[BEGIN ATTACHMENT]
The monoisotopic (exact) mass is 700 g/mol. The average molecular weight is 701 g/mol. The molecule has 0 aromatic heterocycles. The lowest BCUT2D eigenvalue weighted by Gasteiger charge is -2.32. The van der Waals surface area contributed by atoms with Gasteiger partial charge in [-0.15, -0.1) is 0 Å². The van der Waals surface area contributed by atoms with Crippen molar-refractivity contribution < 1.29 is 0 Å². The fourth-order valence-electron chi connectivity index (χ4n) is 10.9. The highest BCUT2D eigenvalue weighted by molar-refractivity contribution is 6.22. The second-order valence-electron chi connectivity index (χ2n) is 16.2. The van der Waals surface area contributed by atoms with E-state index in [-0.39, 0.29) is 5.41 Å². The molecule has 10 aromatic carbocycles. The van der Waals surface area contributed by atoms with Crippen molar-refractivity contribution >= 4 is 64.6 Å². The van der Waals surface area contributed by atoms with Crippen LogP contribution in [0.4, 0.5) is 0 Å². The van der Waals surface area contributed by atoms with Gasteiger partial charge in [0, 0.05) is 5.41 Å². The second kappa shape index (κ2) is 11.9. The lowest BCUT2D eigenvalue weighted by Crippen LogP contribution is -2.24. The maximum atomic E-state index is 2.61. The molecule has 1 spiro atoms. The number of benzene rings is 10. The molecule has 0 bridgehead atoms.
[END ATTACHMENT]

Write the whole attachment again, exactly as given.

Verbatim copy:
The monoisotopic (exact) mass is 700 g/mol. The average molecular weight is 701 g/mol. The molecule has 0 aromatic heterocycles. The lowest BCUT2D eigenvalue weighted by Gasteiger charge is -2.32. The van der Waals surface area contributed by atoms with Gasteiger partial charge in [-0.15, -0.1) is 0 Å². The van der Waals surface area contributed by atoms with Crippen molar-refractivity contribution < 1.29 is 0 Å². The fourth-order valence-electron chi connectivity index (χ4n) is 10.9. The highest BCUT2D eigenvalue weighted by molar-refractivity contribution is 6.22. The second-order valence-electron chi connectivity index (χ2n) is 16.2. The van der Waals surface area contributed by atoms with E-state index in [-0.39, 0.29) is 5.41 Å². The molecule has 10 aromatic carbocycles. The van der Waals surface area contributed by atoms with Crippen molar-refractivity contribution >= 4 is 64.6 Å². The van der Waals surface area contributed by atoms with Crippen LogP contribution in [0.4, 0.5) is 0 Å². The van der Waals surface area contributed by atoms with Gasteiger partial charge in [0, 0.05) is 5.41 Å². The second kappa shape index (κ2) is 11.9. The lowest BCUT2D eigenvalue weighted by Crippen LogP contribution is -2.24. The maximum atomic E-state index is 2.61. The molecule has 1 spiro atoms. The number of benzene rings is 10. The molecule has 0 bridgehead atoms.